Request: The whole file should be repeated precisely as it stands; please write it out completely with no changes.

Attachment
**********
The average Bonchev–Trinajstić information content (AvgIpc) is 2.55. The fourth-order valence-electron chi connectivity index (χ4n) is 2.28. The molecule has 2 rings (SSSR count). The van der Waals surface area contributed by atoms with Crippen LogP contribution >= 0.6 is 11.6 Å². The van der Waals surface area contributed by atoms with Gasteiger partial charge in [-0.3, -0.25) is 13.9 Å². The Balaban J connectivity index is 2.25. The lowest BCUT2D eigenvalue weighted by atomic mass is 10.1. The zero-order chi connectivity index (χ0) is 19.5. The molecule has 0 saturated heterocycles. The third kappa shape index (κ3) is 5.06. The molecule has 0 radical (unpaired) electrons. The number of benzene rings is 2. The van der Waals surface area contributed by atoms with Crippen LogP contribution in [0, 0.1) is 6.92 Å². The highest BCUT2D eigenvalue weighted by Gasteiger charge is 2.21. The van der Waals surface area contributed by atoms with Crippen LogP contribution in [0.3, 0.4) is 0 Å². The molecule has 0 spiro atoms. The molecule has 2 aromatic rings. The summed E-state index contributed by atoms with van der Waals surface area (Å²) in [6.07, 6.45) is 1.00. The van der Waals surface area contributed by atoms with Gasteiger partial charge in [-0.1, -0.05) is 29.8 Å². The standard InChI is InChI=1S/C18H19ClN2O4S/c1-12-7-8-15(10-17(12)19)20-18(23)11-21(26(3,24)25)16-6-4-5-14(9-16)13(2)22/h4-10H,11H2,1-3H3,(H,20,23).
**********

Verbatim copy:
The average Bonchev–Trinajstić information content (AvgIpc) is 2.55. The fourth-order valence-electron chi connectivity index (χ4n) is 2.28. The molecule has 2 rings (SSSR count). The van der Waals surface area contributed by atoms with Crippen LogP contribution >= 0.6 is 11.6 Å². The van der Waals surface area contributed by atoms with Gasteiger partial charge in [-0.3, -0.25) is 13.9 Å². The Balaban J connectivity index is 2.25. The lowest BCUT2D eigenvalue weighted by atomic mass is 10.1. The zero-order chi connectivity index (χ0) is 19.5. The molecule has 0 saturated heterocycles. The third kappa shape index (κ3) is 5.06. The molecule has 0 radical (unpaired) electrons. The number of benzene rings is 2. The van der Waals surface area contributed by atoms with Crippen LogP contribution in [0, 0.1) is 6.92 Å². The highest BCUT2D eigenvalue weighted by Gasteiger charge is 2.21. The van der Waals surface area contributed by atoms with Crippen LogP contribution in [0.3, 0.4) is 0 Å². The molecule has 0 spiro atoms. The molecule has 2 aromatic rings. The summed E-state index contributed by atoms with van der Waals surface area (Å²) in [6.07, 6.45) is 1.00. The van der Waals surface area contributed by atoms with Gasteiger partial charge in [-0.1, -0.05) is 29.8 Å². The standard InChI is InChI=1S/C18H19ClN2O4S/c1-12-7-8-15(10-17(12)19)20-18(23)11-21(26(3,24)25)16-6-4-5-14(9-16)13(2)22/h4-10H,11H2,1-3H3,(H,20,23).